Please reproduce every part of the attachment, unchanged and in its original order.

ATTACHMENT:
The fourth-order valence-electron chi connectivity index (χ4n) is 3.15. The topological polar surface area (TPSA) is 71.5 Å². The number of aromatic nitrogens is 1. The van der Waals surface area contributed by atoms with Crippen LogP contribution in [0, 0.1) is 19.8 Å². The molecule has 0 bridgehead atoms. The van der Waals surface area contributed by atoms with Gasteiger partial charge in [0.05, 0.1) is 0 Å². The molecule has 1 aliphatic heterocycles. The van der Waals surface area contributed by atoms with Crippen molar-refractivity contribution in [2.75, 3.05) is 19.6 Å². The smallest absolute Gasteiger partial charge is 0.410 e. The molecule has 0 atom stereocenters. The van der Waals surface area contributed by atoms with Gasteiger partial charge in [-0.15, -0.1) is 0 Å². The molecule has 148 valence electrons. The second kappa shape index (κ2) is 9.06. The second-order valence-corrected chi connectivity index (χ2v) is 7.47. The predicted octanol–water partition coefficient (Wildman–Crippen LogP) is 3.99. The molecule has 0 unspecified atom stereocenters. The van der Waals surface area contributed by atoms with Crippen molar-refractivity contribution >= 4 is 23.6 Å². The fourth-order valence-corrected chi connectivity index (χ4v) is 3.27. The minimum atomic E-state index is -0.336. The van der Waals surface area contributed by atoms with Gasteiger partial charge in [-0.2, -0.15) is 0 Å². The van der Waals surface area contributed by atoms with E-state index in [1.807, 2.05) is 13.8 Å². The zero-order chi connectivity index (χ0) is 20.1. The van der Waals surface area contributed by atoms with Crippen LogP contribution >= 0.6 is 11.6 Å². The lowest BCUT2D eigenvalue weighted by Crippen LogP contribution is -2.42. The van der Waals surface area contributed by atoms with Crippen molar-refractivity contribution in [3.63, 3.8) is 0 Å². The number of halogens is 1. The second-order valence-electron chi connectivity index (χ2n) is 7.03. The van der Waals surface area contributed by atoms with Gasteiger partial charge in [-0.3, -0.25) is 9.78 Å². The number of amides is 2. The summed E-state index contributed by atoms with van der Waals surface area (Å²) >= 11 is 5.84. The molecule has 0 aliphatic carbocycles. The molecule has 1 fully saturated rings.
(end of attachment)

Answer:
The fourth-order valence-electron chi connectivity index (χ4n) is 3.15. The topological polar surface area (TPSA) is 71.5 Å². The number of aromatic nitrogens is 1. The van der Waals surface area contributed by atoms with Crippen LogP contribution in [0, 0.1) is 19.8 Å². The molecule has 0 bridgehead atoms. The van der Waals surface area contributed by atoms with Gasteiger partial charge in [0.05, 0.1) is 0 Å². The molecule has 1 aliphatic heterocycles. The van der Waals surface area contributed by atoms with Crippen molar-refractivity contribution in [2.75, 3.05) is 19.6 Å². The smallest absolute Gasteiger partial charge is 0.410 e. The molecule has 0 atom stereocenters. The van der Waals surface area contributed by atoms with Gasteiger partial charge in [-0.15, -0.1) is 0 Å². The molecule has 148 valence electrons. The second kappa shape index (κ2) is 9.06. The second-order valence-corrected chi connectivity index (χ2v) is 7.47. The predicted octanol–water partition coefficient (Wildman–Crippen LogP) is 3.99. The molecule has 0 unspecified atom stereocenters. The van der Waals surface area contributed by atoms with Crippen molar-refractivity contribution >= 4 is 23.6 Å². The fourth-order valence-corrected chi connectivity index (χ4v) is 3.27. The minimum atomic E-state index is -0.336. The van der Waals surface area contributed by atoms with Gasteiger partial charge in [-0.2, -0.15) is 0 Å². The van der Waals surface area contributed by atoms with E-state index in [1.807, 2.05) is 13.8 Å². The zero-order chi connectivity index (χ0) is 20.1. The van der Waals surface area contributed by atoms with Crippen LogP contribution >= 0.6 is 11.6 Å². The lowest BCUT2D eigenvalue weighted by Crippen LogP contribution is -2.42. The van der Waals surface area contributed by atoms with Crippen molar-refractivity contribution in [3.63, 3.8) is 0 Å². The number of halogens is 1. The second-order valence-electron chi connectivity index (χ2n) is 7.03. The van der Waals surface area contributed by atoms with Gasteiger partial charge in [-0.3, -0.25) is 9.78 Å². The number of amides is 2. The summed E-state index contributed by atoms with van der Waals surface area (Å²) >= 11 is 5.84. The molecule has 0 aliphatic carbocycles. The molecule has 1 fully saturated rings.